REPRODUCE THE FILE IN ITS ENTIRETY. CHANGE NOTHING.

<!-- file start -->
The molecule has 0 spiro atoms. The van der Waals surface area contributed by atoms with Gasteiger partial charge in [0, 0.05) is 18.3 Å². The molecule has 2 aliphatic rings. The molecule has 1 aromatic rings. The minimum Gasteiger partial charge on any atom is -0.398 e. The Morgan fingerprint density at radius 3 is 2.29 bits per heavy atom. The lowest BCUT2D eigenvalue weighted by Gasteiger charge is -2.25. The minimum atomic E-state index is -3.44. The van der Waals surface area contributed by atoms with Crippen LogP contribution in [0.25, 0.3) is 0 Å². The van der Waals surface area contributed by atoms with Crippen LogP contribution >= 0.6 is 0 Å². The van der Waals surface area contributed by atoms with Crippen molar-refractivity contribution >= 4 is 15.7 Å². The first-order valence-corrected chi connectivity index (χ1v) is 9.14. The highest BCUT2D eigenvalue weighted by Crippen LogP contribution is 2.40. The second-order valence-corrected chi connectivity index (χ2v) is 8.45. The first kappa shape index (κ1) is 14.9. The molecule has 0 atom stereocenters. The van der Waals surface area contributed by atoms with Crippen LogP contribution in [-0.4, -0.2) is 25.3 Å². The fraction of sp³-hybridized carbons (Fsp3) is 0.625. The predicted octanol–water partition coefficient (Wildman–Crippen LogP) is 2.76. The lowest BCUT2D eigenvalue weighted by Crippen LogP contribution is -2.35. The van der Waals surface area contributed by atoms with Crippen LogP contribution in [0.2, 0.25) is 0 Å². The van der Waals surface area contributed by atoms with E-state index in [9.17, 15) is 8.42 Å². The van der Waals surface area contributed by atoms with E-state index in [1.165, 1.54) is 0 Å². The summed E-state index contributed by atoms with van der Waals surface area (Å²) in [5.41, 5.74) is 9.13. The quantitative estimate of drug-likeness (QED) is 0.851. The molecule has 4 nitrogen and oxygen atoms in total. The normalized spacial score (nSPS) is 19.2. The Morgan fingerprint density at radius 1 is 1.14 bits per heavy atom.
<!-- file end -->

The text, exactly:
The molecule has 0 spiro atoms. The van der Waals surface area contributed by atoms with Gasteiger partial charge in [0, 0.05) is 18.3 Å². The molecule has 2 aliphatic rings. The molecule has 1 aromatic rings. The minimum Gasteiger partial charge on any atom is -0.398 e. The Morgan fingerprint density at radius 3 is 2.29 bits per heavy atom. The lowest BCUT2D eigenvalue weighted by Gasteiger charge is -2.25. The minimum atomic E-state index is -3.44. The van der Waals surface area contributed by atoms with Crippen LogP contribution in [0.25, 0.3) is 0 Å². The van der Waals surface area contributed by atoms with Crippen LogP contribution >= 0.6 is 0 Å². The van der Waals surface area contributed by atoms with Crippen molar-refractivity contribution >= 4 is 15.7 Å². The first-order valence-corrected chi connectivity index (χ1v) is 9.14. The highest BCUT2D eigenvalue weighted by Crippen LogP contribution is 2.40. The second-order valence-corrected chi connectivity index (χ2v) is 8.45. The first kappa shape index (κ1) is 14.9. The molecule has 0 atom stereocenters. The van der Waals surface area contributed by atoms with Crippen LogP contribution in [-0.4, -0.2) is 25.3 Å². The fraction of sp³-hybridized carbons (Fsp3) is 0.625. The predicted octanol–water partition coefficient (Wildman–Crippen LogP) is 2.76. The lowest BCUT2D eigenvalue weighted by Crippen LogP contribution is -2.35. The van der Waals surface area contributed by atoms with Crippen LogP contribution in [0.2, 0.25) is 0 Å². The van der Waals surface area contributed by atoms with E-state index in [9.17, 15) is 8.42 Å². The van der Waals surface area contributed by atoms with E-state index in [1.165, 1.54) is 0 Å². The summed E-state index contributed by atoms with van der Waals surface area (Å²) in [5.41, 5.74) is 9.13. The quantitative estimate of drug-likeness (QED) is 0.851. The molecule has 4 nitrogen and oxygen atoms in total. The normalized spacial score (nSPS) is 19.2. The Morgan fingerprint density at radius 1 is 1.14 bits per heavy atom.